APRA’s Dean Ormston hits out at proposed copyright reform
APRA AMCOS CEO Dean Ormston has expressed concern that songwriters, composers and publishers will once again end up on the wrong end of new copyright reform.
The Morrison Government has proposed reform that ignore the rights of creators, explained Ormston in a statement.
“It always seems like music creators and performing artists are the ones continually asked to make concessions to those that use their content, even during the worst crisis to ever hit the music industry,” he said.
“While we will reserve judgment until we have seen the detail of the proposed reforms, we are concerned that they fail to recognise the significant impact COVID-19 has had on local songwriters, composers, music publishers and artists.”
Reform of the Copyright Act is a crucial, Ormston explained, for artists who still aren’t able to license the use of their music on digital platforms at fair commercial rates.
“Since 2013, APRA AMCOS has been asking the Government to clarify that the authorisation (secondary liability) provisions of the Copyright Act apply in the online environment just as they do in the physical world.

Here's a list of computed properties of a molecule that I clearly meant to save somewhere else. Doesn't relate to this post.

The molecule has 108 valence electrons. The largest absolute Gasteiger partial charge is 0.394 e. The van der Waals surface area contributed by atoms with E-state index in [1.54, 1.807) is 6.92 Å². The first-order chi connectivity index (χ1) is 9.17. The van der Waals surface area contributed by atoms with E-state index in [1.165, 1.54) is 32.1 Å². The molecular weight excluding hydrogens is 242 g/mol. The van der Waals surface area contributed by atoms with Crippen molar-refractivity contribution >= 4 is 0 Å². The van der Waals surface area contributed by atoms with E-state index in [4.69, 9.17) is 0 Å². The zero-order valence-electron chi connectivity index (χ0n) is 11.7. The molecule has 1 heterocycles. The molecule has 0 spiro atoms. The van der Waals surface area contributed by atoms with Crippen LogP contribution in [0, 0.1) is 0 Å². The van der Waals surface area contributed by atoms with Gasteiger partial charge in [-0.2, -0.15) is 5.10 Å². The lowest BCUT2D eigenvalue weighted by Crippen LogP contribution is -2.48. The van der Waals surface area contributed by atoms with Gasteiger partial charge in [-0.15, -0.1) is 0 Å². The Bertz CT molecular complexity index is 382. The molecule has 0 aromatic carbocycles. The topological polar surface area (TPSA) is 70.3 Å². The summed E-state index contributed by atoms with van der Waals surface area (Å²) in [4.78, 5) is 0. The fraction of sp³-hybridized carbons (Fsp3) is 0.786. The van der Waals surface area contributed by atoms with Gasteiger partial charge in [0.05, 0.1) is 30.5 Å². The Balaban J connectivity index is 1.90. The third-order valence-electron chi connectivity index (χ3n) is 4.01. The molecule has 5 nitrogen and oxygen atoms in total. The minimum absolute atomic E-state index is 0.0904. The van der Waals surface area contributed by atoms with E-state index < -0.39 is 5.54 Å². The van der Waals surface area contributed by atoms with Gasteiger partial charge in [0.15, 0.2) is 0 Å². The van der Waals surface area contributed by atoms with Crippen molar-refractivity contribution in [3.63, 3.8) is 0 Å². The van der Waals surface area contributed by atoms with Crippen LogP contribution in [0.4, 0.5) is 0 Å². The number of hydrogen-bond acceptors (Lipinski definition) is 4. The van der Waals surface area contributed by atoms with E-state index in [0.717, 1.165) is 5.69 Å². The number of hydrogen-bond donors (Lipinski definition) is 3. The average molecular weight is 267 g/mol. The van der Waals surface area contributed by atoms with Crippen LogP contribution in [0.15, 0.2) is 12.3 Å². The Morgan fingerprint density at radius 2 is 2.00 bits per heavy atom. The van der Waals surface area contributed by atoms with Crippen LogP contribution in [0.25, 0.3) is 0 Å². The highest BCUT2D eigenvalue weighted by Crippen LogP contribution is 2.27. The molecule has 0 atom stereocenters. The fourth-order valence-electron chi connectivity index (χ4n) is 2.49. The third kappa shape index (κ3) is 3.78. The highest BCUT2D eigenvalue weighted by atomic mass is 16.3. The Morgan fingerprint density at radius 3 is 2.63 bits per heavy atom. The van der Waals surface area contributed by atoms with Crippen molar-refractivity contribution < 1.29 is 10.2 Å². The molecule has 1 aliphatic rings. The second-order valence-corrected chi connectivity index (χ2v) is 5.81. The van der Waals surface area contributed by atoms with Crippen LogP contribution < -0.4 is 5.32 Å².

“This reform is a vital next step since the site-blocking legislation of 2015.”
Ormston fears that the latest reforms proposed by the government will once again leave “local songwriters, composers, publishers and artists will continue to have one armed tied behind their back licensing their content until meaningful reform for creators occurs.
“This request for help has never been more urgent given the influx of multi-territory social media video services, and the overnight move from physical venue music performances to online,” Ormston said.
It’s particularly crucial to get copyright reform right, as the industry and the creators at its centre continue to suffer from the impact of the coronavirus pandemic.
“The last six months have been devastating for local creators, who are all sole traders or small businesses,” Ormston added.
“But despite this, we have led the way in providing significant music users, including the education sector, with permission to use music in new online contexts, while licence fees have been either deferred, discounted or waived entirely.
“The recent announcement by the government fails to recognise these concessions and pursues an argument that users of creators’ content have been denied access to that content over the last six months. We challenge that proposition.
“We agree there are important steps to modernise copyright in Australia, but it really is past time for music creators to be better supported by any proposed reforms.”
Ormston pointed to a recent address by APRA chair Jenny Morris at the National Press Club where she painted a vision of Australia as a net exporter of Australian music.
“That is going to require a commitment to valuing the intellectual property of music creators.”